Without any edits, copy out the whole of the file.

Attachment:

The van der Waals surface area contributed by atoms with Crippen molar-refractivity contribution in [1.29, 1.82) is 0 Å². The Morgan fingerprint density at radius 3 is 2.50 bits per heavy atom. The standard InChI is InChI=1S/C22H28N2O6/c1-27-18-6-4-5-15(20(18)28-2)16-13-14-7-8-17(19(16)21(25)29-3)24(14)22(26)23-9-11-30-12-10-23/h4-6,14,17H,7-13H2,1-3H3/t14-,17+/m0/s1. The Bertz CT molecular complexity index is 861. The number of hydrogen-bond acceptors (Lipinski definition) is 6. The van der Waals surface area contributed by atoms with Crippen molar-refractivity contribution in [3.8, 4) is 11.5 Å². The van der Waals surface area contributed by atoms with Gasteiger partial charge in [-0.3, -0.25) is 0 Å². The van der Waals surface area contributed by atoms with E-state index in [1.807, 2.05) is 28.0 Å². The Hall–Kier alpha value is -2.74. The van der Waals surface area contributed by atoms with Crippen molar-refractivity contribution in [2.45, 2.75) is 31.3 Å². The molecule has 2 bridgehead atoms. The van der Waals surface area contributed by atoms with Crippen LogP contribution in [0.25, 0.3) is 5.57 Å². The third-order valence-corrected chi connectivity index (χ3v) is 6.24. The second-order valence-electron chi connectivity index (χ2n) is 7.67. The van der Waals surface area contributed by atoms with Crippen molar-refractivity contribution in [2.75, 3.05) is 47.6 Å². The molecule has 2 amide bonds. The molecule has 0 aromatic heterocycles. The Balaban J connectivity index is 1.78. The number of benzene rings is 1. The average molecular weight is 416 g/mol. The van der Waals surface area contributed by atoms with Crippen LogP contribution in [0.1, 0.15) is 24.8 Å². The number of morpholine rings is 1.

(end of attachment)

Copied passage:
The van der Waals surface area contributed by atoms with Crippen molar-refractivity contribution in [1.29, 1.82) is 0 Å². The Morgan fingerprint density at radius 3 is 2.50 bits per heavy atom. The standard InChI is InChI=1S/C22H28N2O6/c1-27-18-6-4-5-15(20(18)28-2)16-13-14-7-8-17(19(16)21(25)29-3)24(14)22(26)23-9-11-30-12-10-23/h4-6,14,17H,7-13H2,1-3H3/t14-,17+/m0/s1. The Bertz CT molecular complexity index is 861. The number of hydrogen-bond acceptors (Lipinski definition) is 6. The van der Waals surface area contributed by atoms with Crippen molar-refractivity contribution in [3.8, 4) is 11.5 Å². The van der Waals surface area contributed by atoms with Gasteiger partial charge in [-0.3, -0.25) is 0 Å². The van der Waals surface area contributed by atoms with E-state index in [1.807, 2.05) is 28.0 Å². The Hall–Kier alpha value is -2.74. The van der Waals surface area contributed by atoms with Crippen molar-refractivity contribution in [2.45, 2.75) is 31.3 Å². The molecule has 2 bridgehead atoms. The van der Waals surface area contributed by atoms with Crippen LogP contribution in [0.25, 0.3) is 5.57 Å². The third-order valence-corrected chi connectivity index (χ3v) is 6.24. The second-order valence-electron chi connectivity index (χ2n) is 7.67. The van der Waals surface area contributed by atoms with Crippen molar-refractivity contribution in [2.75, 3.05) is 47.6 Å². The molecule has 2 amide bonds. The molecule has 0 aromatic heterocycles. The Balaban J connectivity index is 1.78. The number of benzene rings is 1. The average molecular weight is 416 g/mol. The van der Waals surface area contributed by atoms with Crippen LogP contribution in [0.1, 0.15) is 24.8 Å². The number of morpholine rings is 1.